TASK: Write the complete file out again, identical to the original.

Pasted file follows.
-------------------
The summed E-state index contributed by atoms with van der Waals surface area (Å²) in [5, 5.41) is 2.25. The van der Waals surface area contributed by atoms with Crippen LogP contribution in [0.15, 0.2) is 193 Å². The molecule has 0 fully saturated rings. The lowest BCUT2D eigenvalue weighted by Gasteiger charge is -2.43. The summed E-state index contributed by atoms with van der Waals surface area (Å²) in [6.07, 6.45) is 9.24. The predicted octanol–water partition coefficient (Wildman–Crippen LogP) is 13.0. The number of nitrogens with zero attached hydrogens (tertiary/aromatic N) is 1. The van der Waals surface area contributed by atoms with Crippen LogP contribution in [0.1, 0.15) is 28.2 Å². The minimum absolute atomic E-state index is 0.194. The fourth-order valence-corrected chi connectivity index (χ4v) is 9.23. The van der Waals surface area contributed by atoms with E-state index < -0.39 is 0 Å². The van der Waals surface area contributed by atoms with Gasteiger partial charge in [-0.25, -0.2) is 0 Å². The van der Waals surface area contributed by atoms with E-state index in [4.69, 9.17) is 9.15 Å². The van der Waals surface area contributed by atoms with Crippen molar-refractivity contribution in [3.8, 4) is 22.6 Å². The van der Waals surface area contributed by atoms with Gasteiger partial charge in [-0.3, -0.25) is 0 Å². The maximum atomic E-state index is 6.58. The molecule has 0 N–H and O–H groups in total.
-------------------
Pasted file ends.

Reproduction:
The summed E-state index contributed by atoms with van der Waals surface area (Å²) in [5, 5.41) is 2.25. The van der Waals surface area contributed by atoms with Crippen LogP contribution in [0.15, 0.2) is 193 Å². The molecule has 0 fully saturated rings. The lowest BCUT2D eigenvalue weighted by Gasteiger charge is -2.43. The summed E-state index contributed by atoms with van der Waals surface area (Å²) in [6.07, 6.45) is 9.24. The predicted octanol–water partition coefficient (Wildman–Crippen LogP) is 13.0. The number of nitrogens with zero attached hydrogens (tertiary/aromatic N) is 1. The van der Waals surface area contributed by atoms with Crippen LogP contribution in [0.1, 0.15) is 28.2 Å². The minimum absolute atomic E-state index is 0.194. The fourth-order valence-corrected chi connectivity index (χ4v) is 9.23. The van der Waals surface area contributed by atoms with E-state index < -0.39 is 0 Å². The van der Waals surface area contributed by atoms with Gasteiger partial charge in [-0.25, -0.2) is 0 Å². The van der Waals surface area contributed by atoms with E-state index in [4.69, 9.17) is 9.15 Å². The van der Waals surface area contributed by atoms with Crippen molar-refractivity contribution in [3.8, 4) is 22.6 Å². The van der Waals surface area contributed by atoms with Gasteiger partial charge in [-0.3, -0.25) is 0 Å². The maximum atomic E-state index is 6.58. The molecule has 0 N–H and O–H groups in total.